The ads were certainly inspiring. Kim Kardashian breathily dumped her personal trainer for her hot pink Shape-Ups in a Superbowl commercial last year. Brooke Burke said the newest way to burn calories is to tie your laces. The chiropractor Dr. Steven Gautreau cited an "independent" clinical study about the shoes' fitness benefits without also mentioning his marriage to a Skechers marketing executive; the company had paid him to conduct his research. After the Federal Trade Commission alleged that such practices are deceptive, the regulator said Wednesday that Skechers agreed to a $40 million settlement and customer refunds.
Skechers' CFO David Weinberg vigorously denied the charges in a statement Wednesday. He said his team could have prevailed in vindicating the claims in court, but could not ignore the "exorbitant cost and endless distraction of several years spent defending multiple lawsuits in multiple courts across the country."
Fair enough. But this isn't the only example of arguably optimistic statements made by the company. As the shoes grew in popularity, Skechers said its supplies in the year ended Dec. 31, 2010, were going to be worth $398.6 million once it sold them. Then the fickle masses began to lose interest and became more price conscious. In the year ended Dec. 31, 2011, Skechers' inventory sank to $226.4 million — more in line with its value in earlier years.
Management's optimism has manifested itself in other areas as well. Customers owed $182.7 million in 2011 that Skechers hadn't actually received yet but expected to collect within a year, or about 11% of the company's sales at the time. The proportion of Skechers' as yet uncollected revenues to its actual sales has risen each quarter since September 2010 and is above the industry median.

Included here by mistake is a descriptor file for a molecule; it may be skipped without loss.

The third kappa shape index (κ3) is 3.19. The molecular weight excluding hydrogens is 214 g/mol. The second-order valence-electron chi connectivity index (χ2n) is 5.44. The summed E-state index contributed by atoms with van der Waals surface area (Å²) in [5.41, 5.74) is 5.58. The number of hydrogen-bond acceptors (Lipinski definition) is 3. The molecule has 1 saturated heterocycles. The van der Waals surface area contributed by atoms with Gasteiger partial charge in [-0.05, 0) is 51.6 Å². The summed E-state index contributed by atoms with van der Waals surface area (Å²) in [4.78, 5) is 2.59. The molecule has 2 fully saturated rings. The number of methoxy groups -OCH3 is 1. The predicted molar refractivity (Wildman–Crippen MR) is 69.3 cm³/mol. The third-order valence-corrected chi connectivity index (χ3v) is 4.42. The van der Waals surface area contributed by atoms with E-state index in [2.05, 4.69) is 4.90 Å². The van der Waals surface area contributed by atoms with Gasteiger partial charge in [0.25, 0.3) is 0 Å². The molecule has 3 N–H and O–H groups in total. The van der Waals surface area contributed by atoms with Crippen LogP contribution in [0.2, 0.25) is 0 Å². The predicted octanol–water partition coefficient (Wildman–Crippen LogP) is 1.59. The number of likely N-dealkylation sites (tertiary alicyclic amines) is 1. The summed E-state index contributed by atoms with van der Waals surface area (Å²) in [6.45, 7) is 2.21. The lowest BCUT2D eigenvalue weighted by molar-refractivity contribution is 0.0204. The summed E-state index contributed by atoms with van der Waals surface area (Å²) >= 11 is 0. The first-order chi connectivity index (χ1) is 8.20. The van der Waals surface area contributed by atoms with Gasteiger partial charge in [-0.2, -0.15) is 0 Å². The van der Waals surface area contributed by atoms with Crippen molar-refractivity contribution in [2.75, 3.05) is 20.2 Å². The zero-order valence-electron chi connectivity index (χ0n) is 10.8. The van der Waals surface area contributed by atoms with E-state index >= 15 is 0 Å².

The company also has more costs these days that it doesn't expect to include in its earnings until later. Its prepaid expenses have risen steadily for years and amounted to $88 million at year end 2011, compared to only $14 million in 2007.
GMI gives the company an F on its corporate governance, owing to factors such as the Greenberg family's ability to control the result of director elections and nearly all matters subject to shareholder vote.
In part due to factors mentioned above, Skechers' financial statements reflect an AGR of 40 as of March, indicating higher accounting and governance risk than 60% of comparable companies. The score has dropped significantly since December 2010, when it was an unusually conservative 95.
A Skechers' representative did not respond to a request for an interview within press time.
To be fair, Skechers' CEO Robert Greenberg and his team have been trying to right the ship. He said on April 25 that sales during January, February and March were in line with the company's expectations given changes in retail trends. Noting efforts such as a continued focus on reducing Skechers' operating expenses and significantly lower inventory, he said he expects the company will return to profitability later this year. It lost $3.7 million in the first quarter compared to $11.8 million earned in the comparable period of 2011.
Skechers has underperformed the benchmark index S&P SmallCap 600 since 2009 by a little more than 3%. Investors were pleasantly surprised after the news April 25, and the stock jumped 13.7% to $16.96 per share the next day. It has continued rising since to $17.85 per share intraday on Thursday.
Hopefully this optimism will be more than adrenalin.
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Region: North America
Sector: Cyclical Consumer Goods / Services
Market Cap: $ 903.4mm (Small Cap)
ESG Rating: F
AGR: Average (40)